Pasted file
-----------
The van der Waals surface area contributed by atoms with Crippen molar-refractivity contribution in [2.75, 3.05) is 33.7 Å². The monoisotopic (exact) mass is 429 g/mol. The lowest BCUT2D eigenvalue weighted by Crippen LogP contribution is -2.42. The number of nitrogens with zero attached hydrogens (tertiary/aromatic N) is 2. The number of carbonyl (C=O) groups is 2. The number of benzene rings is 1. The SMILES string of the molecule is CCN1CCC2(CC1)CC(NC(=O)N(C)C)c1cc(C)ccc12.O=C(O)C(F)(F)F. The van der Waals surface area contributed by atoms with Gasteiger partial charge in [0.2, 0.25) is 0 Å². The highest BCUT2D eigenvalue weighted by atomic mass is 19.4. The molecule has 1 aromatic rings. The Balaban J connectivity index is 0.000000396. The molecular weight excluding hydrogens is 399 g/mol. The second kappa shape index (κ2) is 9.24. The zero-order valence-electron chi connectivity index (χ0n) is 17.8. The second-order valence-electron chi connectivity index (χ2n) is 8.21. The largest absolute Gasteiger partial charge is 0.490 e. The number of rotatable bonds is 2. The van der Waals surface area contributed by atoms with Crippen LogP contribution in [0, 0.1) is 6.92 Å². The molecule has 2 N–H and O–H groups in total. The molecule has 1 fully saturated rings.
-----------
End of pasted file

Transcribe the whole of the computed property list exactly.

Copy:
The van der Waals surface area contributed by atoms with Crippen molar-refractivity contribution in [2.75, 3.05) is 33.7 Å². The monoisotopic (exact) mass is 429 g/mol. The lowest BCUT2D eigenvalue weighted by Crippen LogP contribution is -2.42. The number of nitrogens with zero attached hydrogens (tertiary/aromatic N) is 2. The number of carbonyl (C=O) groups is 2. The number of benzene rings is 1. The SMILES string of the molecule is CCN1CCC2(CC1)CC(NC(=O)N(C)C)c1cc(C)ccc12.O=C(O)C(F)(F)F. The van der Waals surface area contributed by atoms with Gasteiger partial charge in [0.2, 0.25) is 0 Å². The highest BCUT2D eigenvalue weighted by atomic mass is 19.4. The molecule has 1 aromatic rings. The Balaban J connectivity index is 0.000000396. The molecular weight excluding hydrogens is 399 g/mol. The second kappa shape index (κ2) is 9.24. The zero-order valence-electron chi connectivity index (χ0n) is 17.8. The second-order valence-electron chi connectivity index (χ2n) is 8.21. The largest absolute Gasteiger partial charge is 0.490 e. The number of rotatable bonds is 2. The van der Waals surface area contributed by atoms with Crippen LogP contribution in [0, 0.1) is 6.92 Å². The molecule has 2 N–H and O–H groups in total. The molecule has 1 fully saturated rings.